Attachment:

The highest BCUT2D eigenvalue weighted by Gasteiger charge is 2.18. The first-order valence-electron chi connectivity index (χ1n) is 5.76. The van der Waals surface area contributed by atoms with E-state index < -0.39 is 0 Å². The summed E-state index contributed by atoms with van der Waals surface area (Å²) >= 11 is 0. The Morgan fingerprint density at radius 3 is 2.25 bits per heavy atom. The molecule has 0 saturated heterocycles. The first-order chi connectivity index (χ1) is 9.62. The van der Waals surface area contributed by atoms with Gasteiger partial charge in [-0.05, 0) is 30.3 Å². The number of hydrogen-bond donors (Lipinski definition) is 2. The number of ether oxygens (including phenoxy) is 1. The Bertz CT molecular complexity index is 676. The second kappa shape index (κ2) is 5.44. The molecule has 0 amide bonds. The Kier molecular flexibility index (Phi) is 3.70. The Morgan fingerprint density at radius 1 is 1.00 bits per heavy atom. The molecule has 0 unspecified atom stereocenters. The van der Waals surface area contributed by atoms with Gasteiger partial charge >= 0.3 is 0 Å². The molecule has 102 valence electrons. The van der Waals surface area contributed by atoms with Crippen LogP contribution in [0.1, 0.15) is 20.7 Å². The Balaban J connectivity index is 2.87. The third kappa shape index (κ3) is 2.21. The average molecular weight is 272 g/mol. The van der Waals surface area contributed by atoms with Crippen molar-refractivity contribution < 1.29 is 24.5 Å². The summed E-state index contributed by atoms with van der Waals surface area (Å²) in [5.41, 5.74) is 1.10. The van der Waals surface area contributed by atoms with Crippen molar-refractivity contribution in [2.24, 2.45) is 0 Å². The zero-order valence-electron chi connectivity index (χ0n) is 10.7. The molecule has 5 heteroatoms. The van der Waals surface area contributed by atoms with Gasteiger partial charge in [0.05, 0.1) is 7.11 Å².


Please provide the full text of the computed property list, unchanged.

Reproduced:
The highest BCUT2D eigenvalue weighted by Gasteiger charge is 2.18. The first-order valence-electron chi connectivity index (χ1n) is 5.76. The van der Waals surface area contributed by atoms with E-state index < -0.39 is 0 Å². The summed E-state index contributed by atoms with van der Waals surface area (Å²) >= 11 is 0. The Morgan fingerprint density at radius 3 is 2.25 bits per heavy atom. The molecule has 0 saturated heterocycles. The first-order chi connectivity index (χ1) is 9.62. The van der Waals surface area contributed by atoms with Gasteiger partial charge in [-0.05, 0) is 30.3 Å². The number of hydrogen-bond donors (Lipinski definition) is 2. The number of ether oxygens (including phenoxy) is 1. The Bertz CT molecular complexity index is 676. The second kappa shape index (κ2) is 5.44. The molecule has 0 amide bonds. The Kier molecular flexibility index (Phi) is 3.70. The Morgan fingerprint density at radius 1 is 1.00 bits per heavy atom. The molecule has 0 unspecified atom stereocenters. The van der Waals surface area contributed by atoms with Gasteiger partial charge >= 0.3 is 0 Å². The molecule has 102 valence electrons. The van der Waals surface area contributed by atoms with Crippen LogP contribution in [0.1, 0.15) is 20.7 Å². The Balaban J connectivity index is 2.87. The third kappa shape index (κ3) is 2.21. The average molecular weight is 272 g/mol. The van der Waals surface area contributed by atoms with Crippen molar-refractivity contribution < 1.29 is 24.5 Å². The summed E-state index contributed by atoms with van der Waals surface area (Å²) in [5.41, 5.74) is 1.10. The van der Waals surface area contributed by atoms with Crippen molar-refractivity contribution in [2.24, 2.45) is 0 Å². The zero-order valence-electron chi connectivity index (χ0n) is 10.7. The molecule has 5 heteroatoms. The van der Waals surface area contributed by atoms with Gasteiger partial charge in [0.05, 0.1) is 7.11 Å².